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Should you take the open offer route to stock selling?

Should you take the open offer route to stock selling?

With two open offers already announced, and a few of others in the offing, we weigh the options of selling directly vis-a-vis the open offer route.

Several open offers are lined up, where the promoters of publicly-listed companies are offering to purchase the shares at a premium.

For example, GlaxoSmithKline Pharma announced an open offer for 24.33% share capital on February 13, 2014. The stock price is presently trading close to its 1-year high of Rs3,049. The share was trading at Rs2,983 just before the open offer announcement. You can tender your shares till March 5, 2014 at a price of Rs3,100 per share.

A little less than three weeks ago, Onmobile Systems announced that it will buy up to 11.9 million shares of OnMobile Global at Rs40 per share, which then was 31.4% higher than the close of the day at Rs30.45. One can tender the shares between April 3 and April 21, 2014. While writing this article (February 28, 2014), the shares were trading at 31.75 on NSE, which isn’t in comparison with the offer price. It touched a peak of 33.75 on Feb 12, 2013, when the details of the offer were announced.

Sterling Holidays Resorts’ offer would open between April 7 and April 23, this year, where a price of Rs98 per share has been offered to acquire 26% of the share capital.

Before giving in to these offers one should consider the following:

1. The price differential between the current stock price and the offer price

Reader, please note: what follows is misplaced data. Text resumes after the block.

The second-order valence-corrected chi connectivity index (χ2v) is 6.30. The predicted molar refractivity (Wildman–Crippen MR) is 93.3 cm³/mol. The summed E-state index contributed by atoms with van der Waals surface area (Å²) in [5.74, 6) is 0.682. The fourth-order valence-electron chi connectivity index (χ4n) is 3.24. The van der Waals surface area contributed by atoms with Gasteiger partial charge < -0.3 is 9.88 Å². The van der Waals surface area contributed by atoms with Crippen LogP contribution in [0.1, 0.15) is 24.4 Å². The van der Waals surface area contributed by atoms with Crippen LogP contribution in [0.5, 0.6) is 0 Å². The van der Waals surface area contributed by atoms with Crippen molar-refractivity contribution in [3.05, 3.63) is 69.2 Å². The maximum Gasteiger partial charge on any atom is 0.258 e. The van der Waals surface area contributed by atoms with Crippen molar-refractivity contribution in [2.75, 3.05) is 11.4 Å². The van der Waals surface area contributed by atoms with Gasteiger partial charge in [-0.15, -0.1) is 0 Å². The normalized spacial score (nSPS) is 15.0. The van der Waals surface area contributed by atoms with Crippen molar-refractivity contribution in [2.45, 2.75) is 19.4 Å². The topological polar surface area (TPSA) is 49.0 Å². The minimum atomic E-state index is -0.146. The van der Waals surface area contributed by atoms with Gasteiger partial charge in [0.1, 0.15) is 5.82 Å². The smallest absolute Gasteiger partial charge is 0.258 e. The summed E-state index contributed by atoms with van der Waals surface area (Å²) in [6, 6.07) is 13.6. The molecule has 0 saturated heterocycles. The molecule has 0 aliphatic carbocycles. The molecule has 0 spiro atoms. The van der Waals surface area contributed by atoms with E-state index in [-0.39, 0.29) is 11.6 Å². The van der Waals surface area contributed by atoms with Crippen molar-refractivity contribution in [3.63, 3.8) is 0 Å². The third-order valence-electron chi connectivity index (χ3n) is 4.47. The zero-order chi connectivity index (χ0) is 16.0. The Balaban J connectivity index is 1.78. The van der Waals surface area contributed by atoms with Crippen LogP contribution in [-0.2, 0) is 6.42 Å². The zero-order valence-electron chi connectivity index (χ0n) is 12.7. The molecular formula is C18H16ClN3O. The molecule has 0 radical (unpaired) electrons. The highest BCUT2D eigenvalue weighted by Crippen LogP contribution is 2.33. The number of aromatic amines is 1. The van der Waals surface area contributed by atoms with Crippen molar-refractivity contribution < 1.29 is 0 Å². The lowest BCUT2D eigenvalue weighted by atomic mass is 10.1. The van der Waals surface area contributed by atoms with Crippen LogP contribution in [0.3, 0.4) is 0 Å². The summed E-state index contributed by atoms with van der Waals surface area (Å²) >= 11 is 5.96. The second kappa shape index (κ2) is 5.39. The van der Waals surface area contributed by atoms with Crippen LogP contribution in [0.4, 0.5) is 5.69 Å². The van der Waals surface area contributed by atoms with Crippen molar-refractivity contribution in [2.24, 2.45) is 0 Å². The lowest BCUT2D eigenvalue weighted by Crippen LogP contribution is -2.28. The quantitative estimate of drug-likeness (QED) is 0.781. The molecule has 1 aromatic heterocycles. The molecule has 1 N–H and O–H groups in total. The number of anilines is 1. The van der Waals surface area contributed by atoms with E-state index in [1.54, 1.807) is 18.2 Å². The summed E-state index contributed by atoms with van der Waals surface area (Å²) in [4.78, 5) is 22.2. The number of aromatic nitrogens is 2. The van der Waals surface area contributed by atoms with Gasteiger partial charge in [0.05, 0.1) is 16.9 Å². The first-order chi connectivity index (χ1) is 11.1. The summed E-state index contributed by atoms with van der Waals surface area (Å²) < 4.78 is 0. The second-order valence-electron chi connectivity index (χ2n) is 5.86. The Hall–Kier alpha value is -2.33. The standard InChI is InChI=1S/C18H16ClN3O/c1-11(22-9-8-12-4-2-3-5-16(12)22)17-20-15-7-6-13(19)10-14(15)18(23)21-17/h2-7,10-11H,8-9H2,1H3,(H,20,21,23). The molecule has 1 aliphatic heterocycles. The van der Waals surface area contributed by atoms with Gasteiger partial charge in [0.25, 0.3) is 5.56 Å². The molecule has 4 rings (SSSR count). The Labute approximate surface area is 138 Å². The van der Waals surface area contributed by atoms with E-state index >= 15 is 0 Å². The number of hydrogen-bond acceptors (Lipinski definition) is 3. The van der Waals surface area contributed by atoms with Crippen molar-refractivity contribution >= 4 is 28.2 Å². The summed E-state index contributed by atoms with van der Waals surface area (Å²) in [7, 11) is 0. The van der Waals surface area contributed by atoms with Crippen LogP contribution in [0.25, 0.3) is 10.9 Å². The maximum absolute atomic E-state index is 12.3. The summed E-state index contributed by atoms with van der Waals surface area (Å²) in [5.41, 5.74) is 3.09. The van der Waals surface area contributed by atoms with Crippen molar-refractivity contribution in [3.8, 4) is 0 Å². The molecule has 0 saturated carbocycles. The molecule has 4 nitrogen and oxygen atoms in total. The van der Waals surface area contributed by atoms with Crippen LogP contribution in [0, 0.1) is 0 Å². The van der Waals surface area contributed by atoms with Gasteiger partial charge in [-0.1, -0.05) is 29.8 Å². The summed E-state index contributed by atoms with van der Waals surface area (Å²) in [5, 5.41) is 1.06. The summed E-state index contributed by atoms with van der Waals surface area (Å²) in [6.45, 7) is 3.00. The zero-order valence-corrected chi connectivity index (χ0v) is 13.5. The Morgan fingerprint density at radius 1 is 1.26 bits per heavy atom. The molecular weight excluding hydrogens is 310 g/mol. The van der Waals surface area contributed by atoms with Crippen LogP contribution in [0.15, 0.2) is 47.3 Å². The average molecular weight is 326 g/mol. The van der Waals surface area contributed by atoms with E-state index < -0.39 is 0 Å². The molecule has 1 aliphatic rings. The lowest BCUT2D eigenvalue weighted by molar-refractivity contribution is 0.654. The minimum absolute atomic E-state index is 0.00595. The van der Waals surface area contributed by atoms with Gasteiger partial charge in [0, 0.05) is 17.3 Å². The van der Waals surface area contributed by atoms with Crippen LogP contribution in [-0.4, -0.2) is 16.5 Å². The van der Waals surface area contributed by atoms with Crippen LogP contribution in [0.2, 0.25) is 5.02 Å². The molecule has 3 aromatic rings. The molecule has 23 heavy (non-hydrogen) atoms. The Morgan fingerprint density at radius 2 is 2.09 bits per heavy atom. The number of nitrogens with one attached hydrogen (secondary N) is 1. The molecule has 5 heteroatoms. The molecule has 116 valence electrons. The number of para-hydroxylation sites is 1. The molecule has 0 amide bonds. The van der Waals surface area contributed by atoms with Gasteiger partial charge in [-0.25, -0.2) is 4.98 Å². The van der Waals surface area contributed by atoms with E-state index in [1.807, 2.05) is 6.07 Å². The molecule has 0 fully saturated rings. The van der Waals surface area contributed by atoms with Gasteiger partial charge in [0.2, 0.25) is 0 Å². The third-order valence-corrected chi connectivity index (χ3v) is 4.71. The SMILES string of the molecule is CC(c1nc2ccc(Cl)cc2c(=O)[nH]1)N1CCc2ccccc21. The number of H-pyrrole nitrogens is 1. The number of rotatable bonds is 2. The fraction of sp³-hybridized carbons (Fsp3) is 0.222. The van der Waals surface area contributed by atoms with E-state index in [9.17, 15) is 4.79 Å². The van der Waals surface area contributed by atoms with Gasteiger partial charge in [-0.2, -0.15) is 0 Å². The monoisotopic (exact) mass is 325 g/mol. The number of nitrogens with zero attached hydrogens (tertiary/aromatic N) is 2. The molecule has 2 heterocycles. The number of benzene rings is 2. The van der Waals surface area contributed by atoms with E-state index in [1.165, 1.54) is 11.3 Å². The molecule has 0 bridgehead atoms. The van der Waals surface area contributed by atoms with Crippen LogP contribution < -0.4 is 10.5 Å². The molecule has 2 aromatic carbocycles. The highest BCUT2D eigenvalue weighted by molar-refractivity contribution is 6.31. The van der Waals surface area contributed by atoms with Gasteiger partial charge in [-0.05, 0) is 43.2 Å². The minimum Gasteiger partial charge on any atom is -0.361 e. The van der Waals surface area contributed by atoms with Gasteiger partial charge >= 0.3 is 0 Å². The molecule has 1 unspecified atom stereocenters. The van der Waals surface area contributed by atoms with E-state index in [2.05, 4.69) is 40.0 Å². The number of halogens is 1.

2. If the company is looking to delist
3.  Future prospects
4. The chances of tendered shares being accepted. You should go for a higher ratio of: the stake in an open offer divided by the stake held by external investors
5. Any expected policy change lined up (for instance in the case of GSK Pharma, the new drug pricing policy caps sale price of drugs)

Tax implications

In case of HUL – which had an open offer in Jun 2013, where the company offered a price of Rs600 per share – those who benefitted were people who didn’t tendered their shares. The company’s stock price increased to Rs700 a month later.

If you argue that HUL is a one-off incident, the tax implications would be able to guide you better.

Shares sold under open offers would be counted as off-market transactions, where a long-term capital gains tax is applicable, if the shares have originally been bought a year ago. You will have to pay a tax equivalent to 10% (non-indexed) or 20% (indexed) on the sale. If you held the shares for less than a year, then the income earned would be added to your income.

Interestingly, there is no long-term capital gains tax if you sell shares directly through the stock market instead of through an open offer. Only Securities Transaction Tax of 0.1% would be applicable. Shares sold directly within a year of buying would attract a 10% tax.

If you have held shares for over a year, selling through the market makes more sense than going for the open offer, in terms of taxes.

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